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Mastering the Dreaded
Synopsis - Condensing Your Novel
Writing a synopsis is one of the most
daunting chores a writer must face. After spending months
lovingly crafting a complex plot, realizing and nurturing
a cast of characters and painstakingly selecting the
right prose for descriptions, how do you then summarize
your masterpiece in just 2 or 3 pages?
There is simply too much information in a 400 page novel
to condense into a brief blurb.
How will an editor ever catch all the nuances and clues
you've woven into your plot? And what if he misses the
connection between your hero and your villain? Won't the
ending seem contrived if all the by-plays aren't
The great temptation for many writers is the urge to
explain the connection between characters and events,
just to be sure the editor can't miss the by-plays.
Unfortunately, doing this will make an editor wonder
what's left to read in your manuscript, and so probably
won't request to see it.
Here are some tips for keeping your synopsis short and
focused, and keep an editor interested at the same time.
Write your synopsis in the same format you would use for
Use black type on clean white paper. Double-space your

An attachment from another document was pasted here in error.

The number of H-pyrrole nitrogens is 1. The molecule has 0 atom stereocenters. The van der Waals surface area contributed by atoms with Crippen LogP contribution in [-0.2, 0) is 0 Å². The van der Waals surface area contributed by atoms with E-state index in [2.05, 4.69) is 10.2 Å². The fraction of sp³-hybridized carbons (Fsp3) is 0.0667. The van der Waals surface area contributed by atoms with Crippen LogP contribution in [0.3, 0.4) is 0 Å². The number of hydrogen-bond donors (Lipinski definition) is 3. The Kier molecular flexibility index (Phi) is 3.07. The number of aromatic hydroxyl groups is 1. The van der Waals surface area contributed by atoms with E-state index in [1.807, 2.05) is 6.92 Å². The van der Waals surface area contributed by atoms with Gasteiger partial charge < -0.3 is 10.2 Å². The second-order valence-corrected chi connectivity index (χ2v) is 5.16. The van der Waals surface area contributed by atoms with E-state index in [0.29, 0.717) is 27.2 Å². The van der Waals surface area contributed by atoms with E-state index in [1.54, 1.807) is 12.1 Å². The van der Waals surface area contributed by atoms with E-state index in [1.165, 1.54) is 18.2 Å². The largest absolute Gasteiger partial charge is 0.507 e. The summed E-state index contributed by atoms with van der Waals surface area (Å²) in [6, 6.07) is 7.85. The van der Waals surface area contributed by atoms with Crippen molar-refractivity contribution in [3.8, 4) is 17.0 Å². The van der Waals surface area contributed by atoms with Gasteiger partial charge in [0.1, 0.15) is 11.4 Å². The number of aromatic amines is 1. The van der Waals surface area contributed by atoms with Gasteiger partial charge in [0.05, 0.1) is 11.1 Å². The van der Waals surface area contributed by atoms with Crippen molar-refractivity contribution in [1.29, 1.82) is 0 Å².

work. Set your margins for one inch (about 2.5 cms)
around ALL sides of the text. Do not right-justify your
text - the lines on the right-hand side of the page
should be staggered.
Use a standard font, like Courier or Times New
Serif fonts allocate the same amount of space for the
letter 'i' as they do for the letter 'm'. Don't be
tempted to use the prettier options on your word
Put a header on every page. Your book title goes in the
upper left corner. Your last name (or your pseudonym's
last name) and page number go in the upper right corner.
with a bang!
All writers fret over the perfect opening line to their
novel. Do the same for your synopsis. The rest of the
synopsis will need to be precise and tightly written, so
use the opening sentence to set up a strong hook.
Remember, an editor has hundreds of submissions to go